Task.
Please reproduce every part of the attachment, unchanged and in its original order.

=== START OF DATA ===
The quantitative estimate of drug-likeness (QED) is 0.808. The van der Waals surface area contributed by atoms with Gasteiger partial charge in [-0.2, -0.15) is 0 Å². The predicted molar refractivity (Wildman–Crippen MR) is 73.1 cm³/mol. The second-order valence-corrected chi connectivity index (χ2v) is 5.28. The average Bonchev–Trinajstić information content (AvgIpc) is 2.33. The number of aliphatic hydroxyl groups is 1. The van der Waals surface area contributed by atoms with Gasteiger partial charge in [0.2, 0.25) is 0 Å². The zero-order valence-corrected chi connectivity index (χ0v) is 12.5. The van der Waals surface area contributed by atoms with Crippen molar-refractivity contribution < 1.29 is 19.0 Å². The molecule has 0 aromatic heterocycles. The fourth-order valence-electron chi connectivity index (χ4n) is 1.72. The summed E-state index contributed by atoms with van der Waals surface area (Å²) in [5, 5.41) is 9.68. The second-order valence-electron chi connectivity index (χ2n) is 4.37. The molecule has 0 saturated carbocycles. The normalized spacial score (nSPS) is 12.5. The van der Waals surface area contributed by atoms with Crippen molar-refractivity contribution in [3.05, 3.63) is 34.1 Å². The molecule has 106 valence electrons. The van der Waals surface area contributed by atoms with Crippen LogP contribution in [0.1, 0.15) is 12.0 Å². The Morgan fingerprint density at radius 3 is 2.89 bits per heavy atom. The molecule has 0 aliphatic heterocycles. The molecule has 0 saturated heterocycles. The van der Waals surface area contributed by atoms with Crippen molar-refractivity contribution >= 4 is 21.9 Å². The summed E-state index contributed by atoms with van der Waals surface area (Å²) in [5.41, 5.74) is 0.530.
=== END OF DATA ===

The quantitative estimate of drug-likeness (QED) is 0.808. The van der Waals surface area contributed by atoms with Gasteiger partial charge in [-0.2, -0.15) is 0 Å². The predicted molar refractivity (Wildman–Crippen MR) is 73.1 cm³/mol. The second-order valence-corrected chi connectivity index (χ2v) is 5.28. The average Bonchev–Trinajstić information content (AvgIpc) is 2.33. The number of aliphatic hydroxyl groups is 1. The van der Waals surface area contributed by atoms with Gasteiger partial charge in [0.2, 0.25) is 0 Å². The zero-order valence-corrected chi connectivity index (χ0v) is 12.5. The van der Waals surface area contributed by atoms with Crippen molar-refractivity contribution < 1.29 is 19.0 Å². The molecule has 0 aromatic heterocycles. The fourth-order valence-electron chi connectivity index (χ4n) is 1.72. The summed E-state index contributed by atoms with van der Waals surface area (Å²) in [5, 5.41) is 9.68. The second-order valence-electron chi connectivity index (χ2n) is 4.37. The molecule has 0 saturated carbocycles. The normalized spacial score (nSPS) is 12.5. The van der Waals surface area contributed by atoms with Crippen molar-refractivity contribution in [3.05, 3.63) is 34.1 Å². The molecule has 106 valence electrons. The van der Waals surface area contributed by atoms with Crippen LogP contribution in [0.1, 0.15) is 12.0 Å². The Morgan fingerprint density at radius 3 is 2.89 bits per heavy atom. The molecule has 0 aliphatic heterocycles. The molecule has 0 saturated heterocycles. The van der Waals surface area contributed by atoms with Crippen molar-refractivity contribution >= 4 is 21.9 Å². The summed E-state index contributed by atoms with van der Waals surface area (Å²) in [5.41, 5.74) is 0.530.